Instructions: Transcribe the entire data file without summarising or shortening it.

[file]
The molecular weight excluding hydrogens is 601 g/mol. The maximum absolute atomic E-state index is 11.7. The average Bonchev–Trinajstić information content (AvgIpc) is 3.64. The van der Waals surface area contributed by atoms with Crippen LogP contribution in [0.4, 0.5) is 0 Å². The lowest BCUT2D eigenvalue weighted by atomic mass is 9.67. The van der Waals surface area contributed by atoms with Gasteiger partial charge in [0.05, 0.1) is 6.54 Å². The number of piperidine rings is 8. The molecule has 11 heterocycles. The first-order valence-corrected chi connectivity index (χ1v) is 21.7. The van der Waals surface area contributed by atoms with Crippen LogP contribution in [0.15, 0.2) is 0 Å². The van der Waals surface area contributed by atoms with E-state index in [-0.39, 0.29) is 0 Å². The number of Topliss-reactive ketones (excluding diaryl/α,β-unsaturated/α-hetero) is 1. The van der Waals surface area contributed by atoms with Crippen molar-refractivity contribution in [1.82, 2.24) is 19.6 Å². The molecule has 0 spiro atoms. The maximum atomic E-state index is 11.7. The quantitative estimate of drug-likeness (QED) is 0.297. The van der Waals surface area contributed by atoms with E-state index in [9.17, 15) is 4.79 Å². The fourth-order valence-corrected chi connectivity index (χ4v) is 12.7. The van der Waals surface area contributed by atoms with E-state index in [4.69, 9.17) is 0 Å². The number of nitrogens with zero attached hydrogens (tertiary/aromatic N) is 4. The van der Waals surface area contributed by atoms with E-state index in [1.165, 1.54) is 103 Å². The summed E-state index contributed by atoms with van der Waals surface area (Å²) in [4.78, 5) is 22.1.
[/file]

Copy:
The molecular weight excluding hydrogens is 601 g/mol. The maximum absolute atomic E-state index is 11.7. The average Bonchev–Trinajstić information content (AvgIpc) is 3.64. The van der Waals surface area contributed by atoms with Crippen LogP contribution in [0.4, 0.5) is 0 Å². The lowest BCUT2D eigenvalue weighted by atomic mass is 9.67. The van der Waals surface area contributed by atoms with Gasteiger partial charge in [0.05, 0.1) is 6.54 Å². The number of piperidine rings is 8. The molecule has 11 heterocycles. The first-order valence-corrected chi connectivity index (χ1v) is 21.7. The van der Waals surface area contributed by atoms with Crippen LogP contribution in [0.15, 0.2) is 0 Å². The van der Waals surface area contributed by atoms with E-state index in [-0.39, 0.29) is 0 Å². The number of Topliss-reactive ketones (excluding diaryl/α,β-unsaturated/α-hetero) is 1. The van der Waals surface area contributed by atoms with Crippen molar-refractivity contribution in [1.82, 2.24) is 19.6 Å². The molecule has 0 spiro atoms. The maximum atomic E-state index is 11.7. The quantitative estimate of drug-likeness (QED) is 0.297. The van der Waals surface area contributed by atoms with E-state index in [9.17, 15) is 4.79 Å². The fourth-order valence-corrected chi connectivity index (χ4v) is 12.7. The van der Waals surface area contributed by atoms with E-state index in [4.69, 9.17) is 0 Å². The number of nitrogens with zero attached hydrogens (tertiary/aromatic N) is 4. The van der Waals surface area contributed by atoms with E-state index in [1.165, 1.54) is 103 Å². The summed E-state index contributed by atoms with van der Waals surface area (Å²) in [4.78, 5) is 22.1.